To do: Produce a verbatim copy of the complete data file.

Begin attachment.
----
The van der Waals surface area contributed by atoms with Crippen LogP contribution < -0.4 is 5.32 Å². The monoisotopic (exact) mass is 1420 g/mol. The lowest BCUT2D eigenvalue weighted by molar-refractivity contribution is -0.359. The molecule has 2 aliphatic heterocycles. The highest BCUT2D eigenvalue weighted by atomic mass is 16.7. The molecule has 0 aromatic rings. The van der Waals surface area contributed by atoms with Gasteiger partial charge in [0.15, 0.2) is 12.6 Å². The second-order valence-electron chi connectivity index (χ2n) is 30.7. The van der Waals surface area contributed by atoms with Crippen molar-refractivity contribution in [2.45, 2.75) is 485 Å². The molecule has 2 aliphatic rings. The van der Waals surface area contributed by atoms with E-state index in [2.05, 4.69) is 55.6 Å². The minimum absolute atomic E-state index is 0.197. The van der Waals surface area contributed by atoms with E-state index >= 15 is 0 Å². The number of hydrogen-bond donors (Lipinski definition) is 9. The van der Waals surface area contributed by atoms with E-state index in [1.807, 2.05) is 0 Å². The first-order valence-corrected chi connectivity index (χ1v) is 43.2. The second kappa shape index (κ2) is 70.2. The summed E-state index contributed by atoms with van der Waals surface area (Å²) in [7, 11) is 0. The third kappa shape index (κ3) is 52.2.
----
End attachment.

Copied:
The van der Waals surface area contributed by atoms with Crippen LogP contribution < -0.4 is 5.32 Å². The monoisotopic (exact) mass is 1420 g/mol. The lowest BCUT2D eigenvalue weighted by molar-refractivity contribution is -0.359. The molecule has 2 aliphatic heterocycles. The highest BCUT2D eigenvalue weighted by atomic mass is 16.7. The molecule has 0 aromatic rings. The van der Waals surface area contributed by atoms with Gasteiger partial charge in [0.15, 0.2) is 12.6 Å². The second-order valence-electron chi connectivity index (χ2n) is 30.7. The van der Waals surface area contributed by atoms with Crippen molar-refractivity contribution in [2.45, 2.75) is 485 Å². The molecule has 2 aliphatic rings. The van der Waals surface area contributed by atoms with E-state index in [2.05, 4.69) is 55.6 Å². The minimum absolute atomic E-state index is 0.197. The van der Waals surface area contributed by atoms with E-state index >= 15 is 0 Å². The number of hydrogen-bond donors (Lipinski definition) is 9. The van der Waals surface area contributed by atoms with E-state index in [1.807, 2.05) is 0 Å². The first-order valence-corrected chi connectivity index (χ1v) is 43.2. The second kappa shape index (κ2) is 70.2. The summed E-state index contributed by atoms with van der Waals surface area (Å²) in [7, 11) is 0. The third kappa shape index (κ3) is 52.2.